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 Bugbrooke LINK                                                          ...the website for the village of Bugbrooke, Northamptonshire

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An Introduction to Bugbrooke

Village Location.

Bugbrooke is situated in the Nene Valley mid way between Northampton and Daventry.  It is 2 miles from Junction 16 of the M1 motorway. 

We deliver the Bugbrooke LINK magazine free to all 1020 houses in Bugbrooke.  The population of the villages is around 3000.

Village History

The village was well established by the time of the Doomsday Booke 1086AD, and its recorded name of Buckebroc is likely to mean "Brook of the Bucks or Bucca's Brook" after the man who gave his name to Long Buckby.  The present spelling appeared about 1559. The association of the name with badgers is erroneous but has nevertheless given its name to the Rugby Club and become the emblem of the village.

Bugbrooke has always been situated near to important communication routes.  Banbury Lane, south of the village is thought to have been a prehistoric track way, then a Drovers way.  The A5 (Watling Street) was built by the Romans, linking Dover to Chester. The Grand Union Canal, originally called the Grand Junction Canal, arrived in 1796 on its way from London to Birmingham. The railway, now the West Coast Line, was constructed in 1832, and the MI Motorway was completed in 1959.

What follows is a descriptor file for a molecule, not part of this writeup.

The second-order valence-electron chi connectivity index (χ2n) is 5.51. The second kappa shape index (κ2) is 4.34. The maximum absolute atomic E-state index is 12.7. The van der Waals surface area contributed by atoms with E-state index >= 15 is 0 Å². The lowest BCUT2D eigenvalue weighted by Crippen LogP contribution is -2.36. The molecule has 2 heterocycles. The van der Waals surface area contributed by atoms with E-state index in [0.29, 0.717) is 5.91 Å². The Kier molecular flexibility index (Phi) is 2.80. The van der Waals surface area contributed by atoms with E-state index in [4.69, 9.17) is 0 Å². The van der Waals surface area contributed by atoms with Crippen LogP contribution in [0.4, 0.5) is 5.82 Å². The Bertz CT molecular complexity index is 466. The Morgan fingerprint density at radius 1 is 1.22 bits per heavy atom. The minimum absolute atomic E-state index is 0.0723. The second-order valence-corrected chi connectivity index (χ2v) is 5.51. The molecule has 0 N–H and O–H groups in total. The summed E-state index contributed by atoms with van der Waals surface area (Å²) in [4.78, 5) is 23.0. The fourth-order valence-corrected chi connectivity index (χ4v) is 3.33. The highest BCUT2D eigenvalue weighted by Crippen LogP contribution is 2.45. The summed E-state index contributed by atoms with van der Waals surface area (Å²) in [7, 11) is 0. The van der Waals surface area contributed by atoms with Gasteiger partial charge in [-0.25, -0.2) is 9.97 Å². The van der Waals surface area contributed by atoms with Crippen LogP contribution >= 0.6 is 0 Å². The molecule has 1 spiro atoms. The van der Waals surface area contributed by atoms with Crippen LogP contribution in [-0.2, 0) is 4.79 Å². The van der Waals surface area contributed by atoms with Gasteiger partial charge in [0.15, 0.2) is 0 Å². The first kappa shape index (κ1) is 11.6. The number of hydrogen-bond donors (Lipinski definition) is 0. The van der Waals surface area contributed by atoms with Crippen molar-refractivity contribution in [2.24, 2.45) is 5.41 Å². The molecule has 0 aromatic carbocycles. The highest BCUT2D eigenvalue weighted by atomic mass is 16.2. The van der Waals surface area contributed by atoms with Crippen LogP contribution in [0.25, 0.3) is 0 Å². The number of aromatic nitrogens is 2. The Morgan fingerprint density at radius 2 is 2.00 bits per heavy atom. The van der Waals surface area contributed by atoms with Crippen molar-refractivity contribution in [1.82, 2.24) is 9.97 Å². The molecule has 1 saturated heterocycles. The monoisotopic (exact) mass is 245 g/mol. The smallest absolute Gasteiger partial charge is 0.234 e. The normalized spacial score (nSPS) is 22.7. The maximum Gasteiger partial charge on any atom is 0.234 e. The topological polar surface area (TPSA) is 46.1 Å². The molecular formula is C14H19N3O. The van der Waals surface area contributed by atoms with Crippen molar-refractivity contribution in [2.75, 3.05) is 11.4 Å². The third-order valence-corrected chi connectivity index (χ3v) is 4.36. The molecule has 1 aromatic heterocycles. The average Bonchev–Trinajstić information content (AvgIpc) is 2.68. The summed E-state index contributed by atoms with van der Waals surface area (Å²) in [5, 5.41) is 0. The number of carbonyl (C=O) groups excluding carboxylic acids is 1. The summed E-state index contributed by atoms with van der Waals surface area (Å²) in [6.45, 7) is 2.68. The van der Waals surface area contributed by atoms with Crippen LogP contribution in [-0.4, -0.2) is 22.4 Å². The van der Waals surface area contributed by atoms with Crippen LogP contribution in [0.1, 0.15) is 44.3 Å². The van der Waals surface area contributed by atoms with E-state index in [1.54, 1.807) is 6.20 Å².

Heygates Mill is the headquarters of one of England's largest independant millers.  The first mill on the site was established in AD800.  In 1086 it was the 3rd highest rated mill in England,  The packhorse "clapper" bridge dates from the 16th century when wool used to be carried over the hoarstones brook by ponies.  When the stream was widened in the 1970s the last of the ancient pillars was damaged beyond repair.

St Michael and All Angels church celebrated its 700th anniversary in 1970,  It was originally dedicated to the Assumption of our Lady, later to become St Mary's, and in the 19th century its present dedication was established.

The village has been and still is an important centre for non-conformist religeon.  In the 17th century Quakerism was popular, and many villagers were imprisoned for their belief. The baptist chapell was built in 1808 and flourished for a entury and a half. Presently the Jesus Fellowship uses the chapel.

The church and many of the houses in the village are buit with marlstone, a form of sandstone interspersed with  ironstone